As September makes its annual appearance my thoughts go to two events .
I often think back to the week of Sept. 11 and a trip I made to New York City with then-Walthourville Fire Chief Thomas Hines and several of his firefighters.
I tagged along to cover their journey to New York while they delivered donated items and provide support to fallen brothers.
After a good nights rest in a New Jersey hotel, we made our way to Lower Manhattan. The trek to the site where the towers and other buildings lay in ruins was daunting, to say the least. Many of the roads were blocked to vehicle traffic, so we made numerous detours. What should have taken roughly 20 minutes took hours.
When we finally made it into Lower Manhattan we walked between the canyon of buildings the city is famed for as workers used high pressure hoses to clean remnants of the dust off the buildings left after the World Trade Center collapsed a few days earlier.
New Yorkers, wearing masks to filter the dust in the air, went about their business.
When we finally made it to the site where the Towers lay in a rubble, I looked over to Hines and could see the pained expression on his face as I’m guessing he tried to make sense of what was before him.
My own thoughts went to bygone days when I delivered video tapes to the ABC broadcast facility on the floor beneath the roof, which gave an awesome view of the city.
That weekend, a nondenominational service was held in Yankee Stadium to remember those who perished at the hands of evil this nation had not seen since the attack on Pearl Harbor. Prayers were offered, and comments made by politicians. Once again, for the second time since we arrived, I watched as Hines and his firefighters wiped their eyes as tears flowed freely.
There will never be words to adequately describe the pain each of us felt for our fellow man, or the devastation this magnificent city faced at the time.
Contrast that with several weekends in September 2005, after Hurricane Katrina hit the gulf states. I tagged along with Sonya Campbell and Greg Kurth of the Bryan County News to deliver supplies and see first-hand the devastation in Katrina’s path of destruction. We made it to Gulfport, Mississippi. I don’t think any of us were prepared to confront what laid before us. My thoughts at first were war zones, but a hundred times worse.
Mind you I spent time in Kuwait after combat operations ceased and rode through the highway of death and the oil fields which had been set on fire.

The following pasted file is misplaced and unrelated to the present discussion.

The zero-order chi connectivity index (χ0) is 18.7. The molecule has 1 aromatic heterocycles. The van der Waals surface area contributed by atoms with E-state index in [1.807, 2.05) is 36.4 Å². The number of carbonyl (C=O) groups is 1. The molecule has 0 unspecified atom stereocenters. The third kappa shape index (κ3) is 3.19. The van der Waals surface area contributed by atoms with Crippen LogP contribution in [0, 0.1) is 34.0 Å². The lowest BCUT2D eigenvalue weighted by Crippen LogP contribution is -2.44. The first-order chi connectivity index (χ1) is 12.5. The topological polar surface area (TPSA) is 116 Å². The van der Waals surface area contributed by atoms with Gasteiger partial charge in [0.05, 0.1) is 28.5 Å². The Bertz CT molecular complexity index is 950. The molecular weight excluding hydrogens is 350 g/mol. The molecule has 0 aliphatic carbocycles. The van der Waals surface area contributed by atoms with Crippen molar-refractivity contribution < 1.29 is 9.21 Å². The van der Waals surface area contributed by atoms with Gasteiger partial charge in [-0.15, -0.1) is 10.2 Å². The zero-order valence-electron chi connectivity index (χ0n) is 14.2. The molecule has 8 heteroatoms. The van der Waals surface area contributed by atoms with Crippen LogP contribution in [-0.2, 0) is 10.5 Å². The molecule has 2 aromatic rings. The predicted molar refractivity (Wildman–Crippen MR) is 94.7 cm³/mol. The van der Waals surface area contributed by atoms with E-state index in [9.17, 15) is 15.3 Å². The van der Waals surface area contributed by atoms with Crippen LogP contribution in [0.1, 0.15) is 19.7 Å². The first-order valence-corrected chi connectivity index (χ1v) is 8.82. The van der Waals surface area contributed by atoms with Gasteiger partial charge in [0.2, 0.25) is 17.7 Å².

What lay before me was beyond comprehension. Tractor trailers and cars were strewn about. A casino that was supposed to be docked on the water, lay in the middle of a major thoroughfare. Empty slabs marked where homes once housed families. On a pedestal in front of one slab sat photos of a family I guess lived there, and was found by someone who made the gesture to leave it for the family to find.
The following week I made it to New Orleans to visit my son Chris who was working for AFFES and was deployed to provide support to the soldiers in the city.
The weekend I was there, St. Bernard Parish was opened to the media to document. I drove into the parish not knowing what to expect. The first thing I noticed was the absence of people, there was not one single citizen who lived there that I encountered. I did encounter rescue teams going from house to house in search of bodies, and once the home was cleared a symbol was spray painted on the front of the home with the date indicating it had been cleared.
There was an eerie silence as I drove or walked from neighborhood to neighborhood. It was so silent I could actually hear the mud which had been left behind from the flood waters squish under my feet.
Cars were overturned, and some were jacked up, supported by fences. It was a scenario out of a horror film or Stephen King novel.
Now, as September once again descends upon, us our nation is again faced with a disaster of biblical proportions.
The water is receding in Texas, a state roughly 16 to 18 hours from Liberty County, but it doesn’t matter to us that they’re so far away, we’d help if they were next door through donations to the Red Cross or fund drives.
That’s because when the chips are down we put our petty differences aside, roll up our sleeves and drive on to help those in need. At the end of the day we do care for one another.
Levine is retired Army and a longtime correspondent for the Coastal Courier, primarily covering public safety.